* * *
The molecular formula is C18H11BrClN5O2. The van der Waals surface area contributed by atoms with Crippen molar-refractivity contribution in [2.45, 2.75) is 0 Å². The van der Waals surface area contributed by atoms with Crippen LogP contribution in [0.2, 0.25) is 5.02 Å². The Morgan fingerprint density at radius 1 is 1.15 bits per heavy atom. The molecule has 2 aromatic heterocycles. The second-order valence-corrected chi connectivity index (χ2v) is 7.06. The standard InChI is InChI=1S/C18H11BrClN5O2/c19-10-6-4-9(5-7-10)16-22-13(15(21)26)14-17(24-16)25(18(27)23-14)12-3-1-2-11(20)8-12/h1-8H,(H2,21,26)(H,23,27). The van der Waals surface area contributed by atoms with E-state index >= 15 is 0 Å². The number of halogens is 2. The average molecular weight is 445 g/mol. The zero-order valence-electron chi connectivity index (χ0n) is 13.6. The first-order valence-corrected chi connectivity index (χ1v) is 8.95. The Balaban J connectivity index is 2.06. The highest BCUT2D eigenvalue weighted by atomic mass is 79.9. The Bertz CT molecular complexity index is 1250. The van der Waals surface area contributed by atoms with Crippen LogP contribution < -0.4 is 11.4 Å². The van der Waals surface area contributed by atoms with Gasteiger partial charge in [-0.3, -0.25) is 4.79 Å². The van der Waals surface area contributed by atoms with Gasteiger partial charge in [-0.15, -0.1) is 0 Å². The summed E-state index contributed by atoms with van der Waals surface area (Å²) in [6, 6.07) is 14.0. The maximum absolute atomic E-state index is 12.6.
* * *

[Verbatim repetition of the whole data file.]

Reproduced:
The molecular formula is C18H11BrClN5O2. The van der Waals surface area contributed by atoms with Crippen molar-refractivity contribution in [2.45, 2.75) is 0 Å². The van der Waals surface area contributed by atoms with Crippen LogP contribution in [0.2, 0.25) is 5.02 Å². The Morgan fingerprint density at radius 1 is 1.15 bits per heavy atom. The molecule has 2 aromatic heterocycles. The second-order valence-corrected chi connectivity index (χ2v) is 7.06. The standard InChI is InChI=1S/C18H11BrClN5O2/c19-10-6-4-9(5-7-10)16-22-13(15(21)26)14-17(24-16)25(18(27)23-14)12-3-1-2-11(20)8-12/h1-8H,(H2,21,26)(H,23,27). The van der Waals surface area contributed by atoms with E-state index >= 15 is 0 Å². The number of halogens is 2. The average molecular weight is 445 g/mol. The zero-order valence-electron chi connectivity index (χ0n) is 13.6. The first-order valence-corrected chi connectivity index (χ1v) is 8.95. The Balaban J connectivity index is 2.06. The highest BCUT2D eigenvalue weighted by atomic mass is 79.9. The Bertz CT molecular complexity index is 1250. The van der Waals surface area contributed by atoms with Crippen LogP contribution < -0.4 is 11.4 Å². The van der Waals surface area contributed by atoms with Gasteiger partial charge in [-0.3, -0.25) is 4.79 Å². The van der Waals surface area contributed by atoms with Gasteiger partial charge in [-0.15, -0.1) is 0 Å². The summed E-state index contributed by atoms with van der Waals surface area (Å²) in [6, 6.07) is 14.0. The maximum absolute atomic E-state index is 12.6.